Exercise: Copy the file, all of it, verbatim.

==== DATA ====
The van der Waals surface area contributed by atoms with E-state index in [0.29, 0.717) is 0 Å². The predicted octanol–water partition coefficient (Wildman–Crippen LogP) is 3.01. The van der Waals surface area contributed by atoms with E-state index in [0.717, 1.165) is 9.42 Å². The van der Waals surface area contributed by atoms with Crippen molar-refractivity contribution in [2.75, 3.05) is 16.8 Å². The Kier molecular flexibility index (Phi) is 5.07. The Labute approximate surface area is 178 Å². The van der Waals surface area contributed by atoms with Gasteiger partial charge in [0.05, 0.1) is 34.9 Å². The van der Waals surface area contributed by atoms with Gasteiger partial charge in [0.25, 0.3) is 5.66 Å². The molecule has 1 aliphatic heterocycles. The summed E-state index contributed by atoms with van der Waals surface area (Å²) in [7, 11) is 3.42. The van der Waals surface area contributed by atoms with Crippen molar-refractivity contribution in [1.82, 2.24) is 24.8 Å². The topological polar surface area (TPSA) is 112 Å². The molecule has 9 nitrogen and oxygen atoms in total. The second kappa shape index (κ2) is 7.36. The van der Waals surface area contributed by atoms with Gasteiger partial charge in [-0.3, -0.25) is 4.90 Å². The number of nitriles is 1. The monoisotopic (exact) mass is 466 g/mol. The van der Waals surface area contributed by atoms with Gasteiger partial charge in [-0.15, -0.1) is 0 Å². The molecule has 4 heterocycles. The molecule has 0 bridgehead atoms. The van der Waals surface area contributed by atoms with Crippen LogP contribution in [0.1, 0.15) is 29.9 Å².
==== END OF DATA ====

The van der Waals surface area contributed by atoms with E-state index in [0.29, 0.717) is 0 Å². The predicted octanol–water partition coefficient (Wildman–Crippen LogP) is 3.01. The van der Waals surface area contributed by atoms with E-state index in [0.717, 1.165) is 9.42 Å². The van der Waals surface area contributed by atoms with Crippen molar-refractivity contribution in [2.75, 3.05) is 16.8 Å². The Kier molecular flexibility index (Phi) is 5.07. The Labute approximate surface area is 178 Å². The van der Waals surface area contributed by atoms with Gasteiger partial charge in [0.05, 0.1) is 34.9 Å². The van der Waals surface area contributed by atoms with Gasteiger partial charge in [0.25, 0.3) is 5.66 Å². The molecule has 1 aliphatic heterocycles. The summed E-state index contributed by atoms with van der Waals surface area (Å²) in [7, 11) is 3.42. The van der Waals surface area contributed by atoms with Crippen molar-refractivity contribution in [1.82, 2.24) is 24.8 Å². The topological polar surface area (TPSA) is 112 Å². The molecule has 9 nitrogen and oxygen atoms in total. The second kappa shape index (κ2) is 7.36. The van der Waals surface area contributed by atoms with Gasteiger partial charge in [-0.3, -0.25) is 4.90 Å². The number of nitriles is 1. The monoisotopic (exact) mass is 466 g/mol. The van der Waals surface area contributed by atoms with Gasteiger partial charge in [-0.15, -0.1) is 0 Å². The molecule has 4 heterocycles. The molecule has 0 bridgehead atoms. The van der Waals surface area contributed by atoms with Crippen LogP contribution in [0.1, 0.15) is 29.9 Å².